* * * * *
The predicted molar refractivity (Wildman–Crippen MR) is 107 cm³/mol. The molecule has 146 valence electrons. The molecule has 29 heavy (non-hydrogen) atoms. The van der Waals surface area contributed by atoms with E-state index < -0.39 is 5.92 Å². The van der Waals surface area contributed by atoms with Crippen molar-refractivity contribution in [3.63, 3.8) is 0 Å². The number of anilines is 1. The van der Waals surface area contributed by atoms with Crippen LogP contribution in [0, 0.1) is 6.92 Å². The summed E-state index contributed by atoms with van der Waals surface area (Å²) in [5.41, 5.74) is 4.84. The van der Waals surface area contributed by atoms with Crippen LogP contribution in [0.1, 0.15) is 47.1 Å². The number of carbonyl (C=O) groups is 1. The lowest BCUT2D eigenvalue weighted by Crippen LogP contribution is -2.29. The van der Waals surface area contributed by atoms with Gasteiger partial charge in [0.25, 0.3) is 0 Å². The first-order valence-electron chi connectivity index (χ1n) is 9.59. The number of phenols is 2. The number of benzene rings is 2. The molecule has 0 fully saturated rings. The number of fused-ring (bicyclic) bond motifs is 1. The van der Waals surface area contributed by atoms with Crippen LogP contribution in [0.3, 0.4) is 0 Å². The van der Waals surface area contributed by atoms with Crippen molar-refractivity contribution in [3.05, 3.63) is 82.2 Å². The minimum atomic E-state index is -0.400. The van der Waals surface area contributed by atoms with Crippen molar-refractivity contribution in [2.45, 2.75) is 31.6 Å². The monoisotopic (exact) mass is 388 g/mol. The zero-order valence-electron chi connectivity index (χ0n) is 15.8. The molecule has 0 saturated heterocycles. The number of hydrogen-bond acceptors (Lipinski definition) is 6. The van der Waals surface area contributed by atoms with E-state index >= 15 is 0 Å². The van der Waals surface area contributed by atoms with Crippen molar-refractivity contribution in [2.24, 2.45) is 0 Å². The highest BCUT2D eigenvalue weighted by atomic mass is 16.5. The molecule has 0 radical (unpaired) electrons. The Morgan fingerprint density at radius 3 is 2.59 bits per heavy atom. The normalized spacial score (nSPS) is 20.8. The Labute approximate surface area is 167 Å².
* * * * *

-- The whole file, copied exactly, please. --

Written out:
The predicted molar refractivity (Wildman–Crippen MR) is 107 cm³/mol. The molecule has 146 valence electrons. The molecule has 29 heavy (non-hydrogen) atoms. The van der Waals surface area contributed by atoms with E-state index < -0.39 is 5.92 Å². The van der Waals surface area contributed by atoms with Crippen molar-refractivity contribution in [3.63, 3.8) is 0 Å². The number of anilines is 1. The van der Waals surface area contributed by atoms with Crippen LogP contribution in [0, 0.1) is 6.92 Å². The summed E-state index contributed by atoms with van der Waals surface area (Å²) in [5.41, 5.74) is 4.84. The van der Waals surface area contributed by atoms with Crippen LogP contribution in [0.1, 0.15) is 47.1 Å². The number of carbonyl (C=O) groups is 1. The lowest BCUT2D eigenvalue weighted by Crippen LogP contribution is -2.29. The van der Waals surface area contributed by atoms with Gasteiger partial charge in [0.25, 0.3) is 0 Å². The first-order valence-electron chi connectivity index (χ1n) is 9.59. The number of phenols is 2. The number of benzene rings is 2. The molecule has 0 fully saturated rings. The number of fused-ring (bicyclic) bond motifs is 1. The van der Waals surface area contributed by atoms with Crippen LogP contribution in [0.3, 0.4) is 0 Å². The van der Waals surface area contributed by atoms with Crippen molar-refractivity contribution in [3.05, 3.63) is 82.2 Å². The minimum atomic E-state index is -0.400. The van der Waals surface area contributed by atoms with Crippen molar-refractivity contribution in [2.45, 2.75) is 31.6 Å². The monoisotopic (exact) mass is 388 g/mol. The zero-order valence-electron chi connectivity index (χ0n) is 15.8. The molecule has 0 saturated heterocycles. The number of hydrogen-bond acceptors (Lipinski definition) is 6. The van der Waals surface area contributed by atoms with E-state index >= 15 is 0 Å². The van der Waals surface area contributed by atoms with Crippen molar-refractivity contribution in [2.24, 2.45) is 0 Å². The highest BCUT2D eigenvalue weighted by atomic mass is 16.5. The molecule has 0 radical (unpaired) electrons. The Morgan fingerprint density at radius 3 is 2.59 bits per heavy atom. The normalized spacial score (nSPS) is 20.8. The Labute approximate surface area is 167 Å².